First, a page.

However, the platform that matters most when we talk about Starfield’s sales is also the platform that we have virtually no official “sales” information about: Xbox Game Pass.
Not only do digital sales make up the vast majority of sales for most modern major games (80%+, in some cases), but Game Pass throws a sizeable wrench into an already complex distribution market. Right now, you can play Starfield on either the Xbox or PC version of Game Pass. While we do not know how many of those 6 million Starfield users played the game via those subscription services during its debut period, it was widely suspected that many of Game Pass’ reported 25 million+ subscribers would try Starfield via the service at some point. More importantly, there were some “fears” that the majority of people who eventually play Starfield may do so via Game Pass rather than by actually purchasing the game.
And that is why Starfield’s sales are so impressive. As of the time of this writing, none of the other best-selling games of 2023 were available via Game Pass on day one. Many gamers logically assumed that any game that is available on Game Pass will likely sell significantly fewer copies than a retail release not available via such services. Microsoft recently quietly confirmed as much in a report related to the Activision Blizzard acquisition in which the company admitted that games typically see a decline in their base sales “twelve months following their addition on Game Pass.” Yet, Starfield not only managed to shoot up the Steam sales and player charts (which, again, do not account for Game Pass) but performed exceptionally well in a region where physical Xbox titles historically lag behind the competition.
While Microsoft obviously did not acquire ZeniMax solely for Starfield’s exclusivity, Starfield was seen as a milestone release for both that acquisition and Xbox’s general strategy. After all, if Starfield struggled out of the gate, then many would have rightfully questioned the value of the acquisition, the decision to make Starfield an Xbox exclusive, and the decision to make the biggest Xbox exclusive in years available via Game Pass on day one.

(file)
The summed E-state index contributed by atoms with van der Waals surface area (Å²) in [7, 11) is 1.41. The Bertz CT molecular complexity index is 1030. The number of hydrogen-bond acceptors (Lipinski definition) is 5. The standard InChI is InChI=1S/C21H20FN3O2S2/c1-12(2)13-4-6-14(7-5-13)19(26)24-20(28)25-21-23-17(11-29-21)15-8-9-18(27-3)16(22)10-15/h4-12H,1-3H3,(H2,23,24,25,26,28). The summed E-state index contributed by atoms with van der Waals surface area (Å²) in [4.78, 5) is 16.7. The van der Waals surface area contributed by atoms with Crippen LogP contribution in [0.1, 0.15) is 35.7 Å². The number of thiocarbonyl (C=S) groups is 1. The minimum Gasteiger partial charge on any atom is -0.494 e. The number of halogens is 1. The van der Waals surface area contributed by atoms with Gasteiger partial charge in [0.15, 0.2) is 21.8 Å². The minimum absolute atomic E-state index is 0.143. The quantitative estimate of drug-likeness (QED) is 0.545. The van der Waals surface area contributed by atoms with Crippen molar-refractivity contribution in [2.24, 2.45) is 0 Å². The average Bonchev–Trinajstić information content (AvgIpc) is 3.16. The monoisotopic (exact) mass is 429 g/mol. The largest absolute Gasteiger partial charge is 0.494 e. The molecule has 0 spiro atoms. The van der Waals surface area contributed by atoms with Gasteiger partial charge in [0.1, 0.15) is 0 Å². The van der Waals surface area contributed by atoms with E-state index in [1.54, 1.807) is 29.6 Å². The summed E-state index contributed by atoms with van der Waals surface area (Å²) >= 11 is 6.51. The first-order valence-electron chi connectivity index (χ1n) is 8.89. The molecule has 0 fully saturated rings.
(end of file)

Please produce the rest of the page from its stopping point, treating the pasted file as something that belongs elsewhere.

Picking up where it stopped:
Instead, Starfield’s sales are already justifying many of those decisions. Not only is Starfield drawing the high player count numbers that Xbox has seemingly come to value over raw sales data in recent years, but it is also a success in retail areas where Xbox exclusives have historically struggled. Xbox may try to downplay the importance of such sales figures in the modern digital distribution/subscription service era, but you have to suspect that they’ve quietly hoped to find more games that are undeniably successful across all of those avenues. Why wouldn’t they want a game to succeed as much as possible wherever it is available? Well, Starfield is the clearest proof yet that the right kind of Xbox exclusive can instantly raise the already considerable value of Game Pass and top retail sales charts in the process.
As I said, though, expectations for Starfield were always high. It may be quite some time before we get another Xbox exclusive of its profile and caliber that can achieve these kinds of sales figures while also being available via Game Pass on day one. However, as Microsoft finalizes its Activision Blizzard acquisition and awaits a new wave of titles from its biggest first-party studios, Starfield is at least the clearest proof yet that blockbuster exclusives can debut on Game Pass without their developers completely sacrificing traditional (and incredibly lucrative) retail sales.